Ghost towns. Just the mere mention of these words conjures visions of dusty streets, blowing tumbleweeds, and weathered old buildings adorned with faded signs. As with many things in life the reality is often quite different from the dream.
Some towns , such as Oatman, stretch the very definition of ghost town. This old mining town has been transformed into a tourists Mecca. As a result the line between historic tangible link to the western frontier and the romanticized perception of that time are blurred.
Goffs located west of Needles, California on state highway 66 is less than a wide spot in the road. But there was a time when this was a bustling railroad center with an economy fueled by traffic on the Arrowhead Highway, National Old Trails Road, and later, Route 66.
As what remains of Goffs is mostly windswept ruins and sun faded relics the first time visitor is surprised to discover the Mojave Desert Heritage and Cultural Association that is housed in the renovated historic 1914 schoolhouse. The diverse array of exhibits inside as well as outside at this museum complex are on par with what you would find in a major metropolitan area.
Nelson, Nevada, just off U.S. 95 north of Searchlight on state highway 165 better fits the traditional descriptor of ghost town even though there is still a small population of 40 people. There is a rich and colorful history associated with this remote desert community.
The first reports about the rich mineral deposits in nearby Eldorado Canyon on the Colorado River date to Spanish explorations in the area during the late 18th century. Actual mining developed in earnest in the 1860s and continued intermittently through WWII.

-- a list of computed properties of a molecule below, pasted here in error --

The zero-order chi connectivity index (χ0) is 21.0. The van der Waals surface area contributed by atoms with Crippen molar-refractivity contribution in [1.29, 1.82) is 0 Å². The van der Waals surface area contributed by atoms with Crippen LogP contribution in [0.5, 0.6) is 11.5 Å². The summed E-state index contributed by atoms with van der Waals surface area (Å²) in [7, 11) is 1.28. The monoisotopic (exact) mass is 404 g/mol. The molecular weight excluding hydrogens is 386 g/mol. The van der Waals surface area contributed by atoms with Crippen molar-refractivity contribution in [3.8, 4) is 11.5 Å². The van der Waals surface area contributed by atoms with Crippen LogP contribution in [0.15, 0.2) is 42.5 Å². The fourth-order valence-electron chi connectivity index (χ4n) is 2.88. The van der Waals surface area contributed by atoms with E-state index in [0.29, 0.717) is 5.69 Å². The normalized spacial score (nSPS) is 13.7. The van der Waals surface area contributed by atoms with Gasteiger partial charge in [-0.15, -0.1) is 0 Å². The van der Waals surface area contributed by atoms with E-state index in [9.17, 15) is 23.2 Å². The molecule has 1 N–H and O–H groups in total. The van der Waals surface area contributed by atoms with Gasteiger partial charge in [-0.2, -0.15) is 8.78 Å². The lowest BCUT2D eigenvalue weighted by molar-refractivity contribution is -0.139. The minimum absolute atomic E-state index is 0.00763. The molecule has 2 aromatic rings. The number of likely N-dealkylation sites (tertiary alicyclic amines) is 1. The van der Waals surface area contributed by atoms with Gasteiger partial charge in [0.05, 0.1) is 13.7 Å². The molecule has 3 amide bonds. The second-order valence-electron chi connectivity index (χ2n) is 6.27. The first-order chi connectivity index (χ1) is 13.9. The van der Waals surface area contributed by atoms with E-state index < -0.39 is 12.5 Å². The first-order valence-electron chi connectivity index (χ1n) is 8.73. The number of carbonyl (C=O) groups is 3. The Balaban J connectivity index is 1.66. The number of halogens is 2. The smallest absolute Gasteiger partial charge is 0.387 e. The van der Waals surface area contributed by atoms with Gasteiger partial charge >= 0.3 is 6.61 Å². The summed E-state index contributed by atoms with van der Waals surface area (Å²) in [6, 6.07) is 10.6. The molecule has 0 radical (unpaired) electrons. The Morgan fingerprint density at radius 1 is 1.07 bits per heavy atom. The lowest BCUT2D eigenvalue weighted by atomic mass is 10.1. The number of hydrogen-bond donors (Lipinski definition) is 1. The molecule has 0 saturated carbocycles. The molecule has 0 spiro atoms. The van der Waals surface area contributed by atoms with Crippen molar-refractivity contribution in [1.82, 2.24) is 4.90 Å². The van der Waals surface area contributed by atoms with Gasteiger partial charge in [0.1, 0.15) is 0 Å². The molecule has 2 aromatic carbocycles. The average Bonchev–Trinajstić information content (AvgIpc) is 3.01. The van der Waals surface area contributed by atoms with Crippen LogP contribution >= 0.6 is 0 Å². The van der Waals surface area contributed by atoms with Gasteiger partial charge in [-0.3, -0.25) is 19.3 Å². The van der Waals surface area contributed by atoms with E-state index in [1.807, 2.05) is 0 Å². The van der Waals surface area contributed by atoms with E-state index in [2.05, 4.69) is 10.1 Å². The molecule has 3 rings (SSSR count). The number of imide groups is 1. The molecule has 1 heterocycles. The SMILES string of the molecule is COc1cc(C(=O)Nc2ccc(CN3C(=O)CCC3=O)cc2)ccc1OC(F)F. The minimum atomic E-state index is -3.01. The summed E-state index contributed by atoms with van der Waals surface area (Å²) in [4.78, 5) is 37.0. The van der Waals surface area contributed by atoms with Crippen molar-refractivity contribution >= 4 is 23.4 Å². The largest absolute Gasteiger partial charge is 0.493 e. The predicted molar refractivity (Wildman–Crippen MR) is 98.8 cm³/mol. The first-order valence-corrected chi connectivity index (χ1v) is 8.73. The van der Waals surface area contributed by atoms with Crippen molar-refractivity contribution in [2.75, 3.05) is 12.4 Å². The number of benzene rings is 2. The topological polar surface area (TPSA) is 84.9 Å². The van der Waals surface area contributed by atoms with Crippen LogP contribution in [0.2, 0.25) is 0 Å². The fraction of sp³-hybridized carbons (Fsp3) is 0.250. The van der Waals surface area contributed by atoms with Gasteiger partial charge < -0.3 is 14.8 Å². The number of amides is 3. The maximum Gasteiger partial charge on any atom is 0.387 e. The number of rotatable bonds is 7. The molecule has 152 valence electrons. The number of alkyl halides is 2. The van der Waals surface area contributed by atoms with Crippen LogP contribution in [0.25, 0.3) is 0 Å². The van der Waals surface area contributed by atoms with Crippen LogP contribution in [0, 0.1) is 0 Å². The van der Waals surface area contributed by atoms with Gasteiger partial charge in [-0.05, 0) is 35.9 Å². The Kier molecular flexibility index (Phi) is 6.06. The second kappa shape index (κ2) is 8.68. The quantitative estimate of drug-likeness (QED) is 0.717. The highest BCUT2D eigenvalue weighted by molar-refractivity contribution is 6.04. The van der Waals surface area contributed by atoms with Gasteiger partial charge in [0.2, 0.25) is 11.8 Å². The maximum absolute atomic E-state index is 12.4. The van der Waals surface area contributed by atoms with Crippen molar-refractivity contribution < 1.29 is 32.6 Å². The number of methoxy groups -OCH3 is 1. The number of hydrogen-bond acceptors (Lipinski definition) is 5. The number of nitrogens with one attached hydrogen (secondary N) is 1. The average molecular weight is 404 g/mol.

The town has a colorful and dark history. Counted among the victims during the towns violent years was Charles Nelson, the towns namesake. Facts are intertwined with myth and legend but it is known that it was an argument over a woman that led Ahvote, a Paiute miner, to Nelson.
Tours of the historic Techatticup Mine are counted among the highlights of a visit to Nelson. In formation about these tours is available at the general store.
After exploring Nelson, follow the highway to its end overlooking the Colorado River. The scenic drive is an adventure in itself. But it should be noted that aside from cold drinks and snacks sold at the general store there are no services in Nelson or on highway 165.
Aside from being an ideal place to start a business, raise a family or to retire, or to just enjoy recreational activities on the Colorado River, Bullhead City is at the heart of an adventurers paradise. Even without a Jeep or off road vehicle there are more than enough fascinating day trips to fill years of fun filled weekends.
For more information about Bullhead City, relocation, or area attractions, contact the Bullhead Area Chamber of Commerce.
Written by Jim Hinckley of Jim Hinckley’s America